This is an international story, beginning in Britain and Germany and ending …. Everywhere. As Liebersohn tells it, global music began partly in Britain, with the arts and crafts movement, which was itself inspired by non-western ideas, and also in Germany, where the dominant university culture of the late nineteenth century introduced a scholarly discipline to an area that hadn’t known it beforehand. America provided the technological innovations that enabled music of all kinds to be heard all over the place. Perhaps the most interesting chapter is entitled ‘Is It Noise or is it Music?’ Any westerner who has stuggled to understand Indian, Chinese or Japanese music will appreciate this short course in appreciation.

Gilgamesh: The life of a Poem

Michael Schmidt

Published by Princeton University Press on September 24, 2019

Gilgamesh is the most ancient long poem known to exist. Lost for centuries in the sands of the Middle East, it was rediscovered in the 1850s, and tells the story of a great king, his heroic deed and his eventual defeat. There are monsters, gods that are all too human, friendships betrayed, love in its many guises. Fragments of the poem, incised on clay tablets, were scattered across a vast expanse of desert. The mention of a pre-Noah flood in the poem made front-page news on both sides of the Atlantic. Michael Schmidt tells the history of the poem and how it has influenced later poets down the ages.

Narrative Economics: How Stories Go Viral and Direct Major Economic Events

Robert Shiller

Published by Princeton University Press on August 23, 2019

We live in a world where, we can be pretty sure, troll farms attempt to influence elections. This book explains how the Internet, and the viral stories that inform and deform it, have an effect on economic change. It is a chilling idea, but Shiller offers plenty of evidence that popular stories can move markets. He shows that stories transmitted by word of mouth – housing prices never fall, some firms are too big to fail – drive our decisions about how and where to invest, how much to spend and save. Important evidence, he says, is hiding in plain sight. Convincing.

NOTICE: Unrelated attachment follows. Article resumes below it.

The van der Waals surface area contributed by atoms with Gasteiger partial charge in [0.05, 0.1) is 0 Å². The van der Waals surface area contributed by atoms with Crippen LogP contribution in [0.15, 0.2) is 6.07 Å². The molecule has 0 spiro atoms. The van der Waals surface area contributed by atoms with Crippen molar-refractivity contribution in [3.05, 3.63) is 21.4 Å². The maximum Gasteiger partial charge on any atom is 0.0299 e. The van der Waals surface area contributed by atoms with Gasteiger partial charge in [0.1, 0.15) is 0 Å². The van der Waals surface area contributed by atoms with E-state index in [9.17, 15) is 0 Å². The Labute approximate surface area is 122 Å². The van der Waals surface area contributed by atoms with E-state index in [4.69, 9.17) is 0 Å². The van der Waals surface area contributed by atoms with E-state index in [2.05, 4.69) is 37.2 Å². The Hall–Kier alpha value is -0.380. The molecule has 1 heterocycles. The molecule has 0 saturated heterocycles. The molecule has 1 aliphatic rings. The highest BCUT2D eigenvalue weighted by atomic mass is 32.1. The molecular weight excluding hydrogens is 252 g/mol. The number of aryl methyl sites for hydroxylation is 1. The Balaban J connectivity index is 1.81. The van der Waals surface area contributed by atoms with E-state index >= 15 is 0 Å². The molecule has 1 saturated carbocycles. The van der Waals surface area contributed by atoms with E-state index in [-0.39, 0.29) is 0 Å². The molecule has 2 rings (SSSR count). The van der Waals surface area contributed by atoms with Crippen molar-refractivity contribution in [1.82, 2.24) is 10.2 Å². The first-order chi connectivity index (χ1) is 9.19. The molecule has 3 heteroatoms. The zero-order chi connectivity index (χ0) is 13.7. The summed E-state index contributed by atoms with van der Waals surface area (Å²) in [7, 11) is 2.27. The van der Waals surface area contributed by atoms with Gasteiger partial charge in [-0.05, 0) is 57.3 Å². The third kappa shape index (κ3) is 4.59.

Why America Loses Wars

Donald Stoker

Published by Cambridge University Press on August 29, 2019

Stoker argues that America ‘endured endless wars’ because its leaders no longer know how to think about war, especially limited wars. Their leaders know how to start wars, but give no thought about how to end wars, how to run down hostilities once (limited) objectives had been reached. They allow themselves to be too involved, ideologically. At the same time, many American companies make so much money out of war that they have no interest in curtailing the fighting. Subversive.

Creativity in Research: Cultivate Clarity, Be Innovative, and Make Progress in Your Research Journey

Nicola Ullbarri et al

Published by Cambridge University Press on July 31, 2019

Probably the worst subtitle of the year ‘(Your Research Journey’ is an immediate candidate for ‘Pseuds’ Corner’ in Private Eye). But the main idea is a good one, the principle attraction of the book (which, it has to be said, is jargon-dense) being the actual narrative accounts which show how creative researchers in the past have brought projects to fruition that initially seemed unlikely.

When the Movies Mattered: The New Hollywood Revisited

Jonathan Kirshner and Jon Lewis (eds)

Published by Cornell University Press on June 15, 2019

Not the most original book in this month’s list, but it does bring alive the era when the sheer creativity of the technique of film-making came together with film’s political and social edge, mainly before special-effects took over and before the general infantilization of the business. Older readers will enjoy the cosy familiarity; younger readers might just be shocked to find out that films could be about more than pleasure and popcorn.